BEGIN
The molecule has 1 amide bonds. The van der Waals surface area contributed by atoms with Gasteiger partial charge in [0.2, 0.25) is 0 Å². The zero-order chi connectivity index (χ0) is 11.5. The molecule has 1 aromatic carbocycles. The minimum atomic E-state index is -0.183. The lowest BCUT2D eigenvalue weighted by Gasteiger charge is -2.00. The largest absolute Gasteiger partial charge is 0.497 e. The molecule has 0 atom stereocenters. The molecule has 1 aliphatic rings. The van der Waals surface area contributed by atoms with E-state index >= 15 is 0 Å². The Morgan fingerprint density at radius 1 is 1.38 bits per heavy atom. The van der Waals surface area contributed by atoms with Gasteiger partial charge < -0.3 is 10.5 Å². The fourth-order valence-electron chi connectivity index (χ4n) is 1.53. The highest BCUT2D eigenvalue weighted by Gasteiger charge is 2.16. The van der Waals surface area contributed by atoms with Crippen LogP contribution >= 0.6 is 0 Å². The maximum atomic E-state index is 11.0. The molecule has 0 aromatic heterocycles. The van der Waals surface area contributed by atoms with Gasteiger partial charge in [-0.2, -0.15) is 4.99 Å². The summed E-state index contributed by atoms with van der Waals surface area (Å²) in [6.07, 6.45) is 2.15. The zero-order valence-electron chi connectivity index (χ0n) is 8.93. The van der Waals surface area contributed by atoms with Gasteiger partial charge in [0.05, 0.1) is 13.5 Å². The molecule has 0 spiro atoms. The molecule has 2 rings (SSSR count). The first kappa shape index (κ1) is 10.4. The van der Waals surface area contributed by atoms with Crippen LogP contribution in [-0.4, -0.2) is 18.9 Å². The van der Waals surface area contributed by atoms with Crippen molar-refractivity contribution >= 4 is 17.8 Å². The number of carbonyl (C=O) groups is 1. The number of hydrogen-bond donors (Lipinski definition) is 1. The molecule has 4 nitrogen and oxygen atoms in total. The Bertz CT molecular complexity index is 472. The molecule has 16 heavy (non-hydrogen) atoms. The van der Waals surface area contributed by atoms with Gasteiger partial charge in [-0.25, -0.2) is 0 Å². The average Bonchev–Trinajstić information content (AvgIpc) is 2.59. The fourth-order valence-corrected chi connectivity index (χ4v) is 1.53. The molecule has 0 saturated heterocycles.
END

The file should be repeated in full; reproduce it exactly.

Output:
The molecule has 1 amide bonds. The van der Waals surface area contributed by atoms with Gasteiger partial charge in [0.2, 0.25) is 0 Å². The zero-order chi connectivity index (χ0) is 11.5. The molecule has 1 aromatic carbocycles. The minimum atomic E-state index is -0.183. The lowest BCUT2D eigenvalue weighted by Gasteiger charge is -2.00. The largest absolute Gasteiger partial charge is 0.497 e. The molecule has 0 atom stereocenters. The molecule has 1 aliphatic rings. The van der Waals surface area contributed by atoms with E-state index >= 15 is 0 Å². The Morgan fingerprint density at radius 1 is 1.38 bits per heavy atom. The van der Waals surface area contributed by atoms with Gasteiger partial charge < -0.3 is 10.5 Å². The fourth-order valence-electron chi connectivity index (χ4n) is 1.53. The highest BCUT2D eigenvalue weighted by Gasteiger charge is 2.16. The van der Waals surface area contributed by atoms with Crippen LogP contribution >= 0.6 is 0 Å². The maximum atomic E-state index is 11.0. The molecule has 0 aromatic heterocycles. The van der Waals surface area contributed by atoms with Gasteiger partial charge in [-0.2, -0.15) is 4.99 Å². The summed E-state index contributed by atoms with van der Waals surface area (Å²) in [6.07, 6.45) is 2.15. The zero-order valence-electron chi connectivity index (χ0n) is 8.93. The van der Waals surface area contributed by atoms with Gasteiger partial charge in [0.05, 0.1) is 13.5 Å². The molecule has 0 spiro atoms. The molecule has 2 rings (SSSR count). The first kappa shape index (κ1) is 10.4. The van der Waals surface area contributed by atoms with Crippen LogP contribution in [-0.4, -0.2) is 18.9 Å². The van der Waals surface area contributed by atoms with Crippen molar-refractivity contribution >= 4 is 17.8 Å². The number of carbonyl (C=O) groups is 1. The number of hydrogen-bond donors (Lipinski definition) is 1. The molecule has 4 nitrogen and oxygen atoms in total. The Bertz CT molecular complexity index is 472. The molecule has 16 heavy (non-hydrogen) atoms. The van der Waals surface area contributed by atoms with Gasteiger partial charge in [-0.25, -0.2) is 0 Å². The average Bonchev–Trinajstić information content (AvgIpc) is 2.59. The fourth-order valence-corrected chi connectivity index (χ4v) is 1.53. The molecule has 0 saturated heterocycles.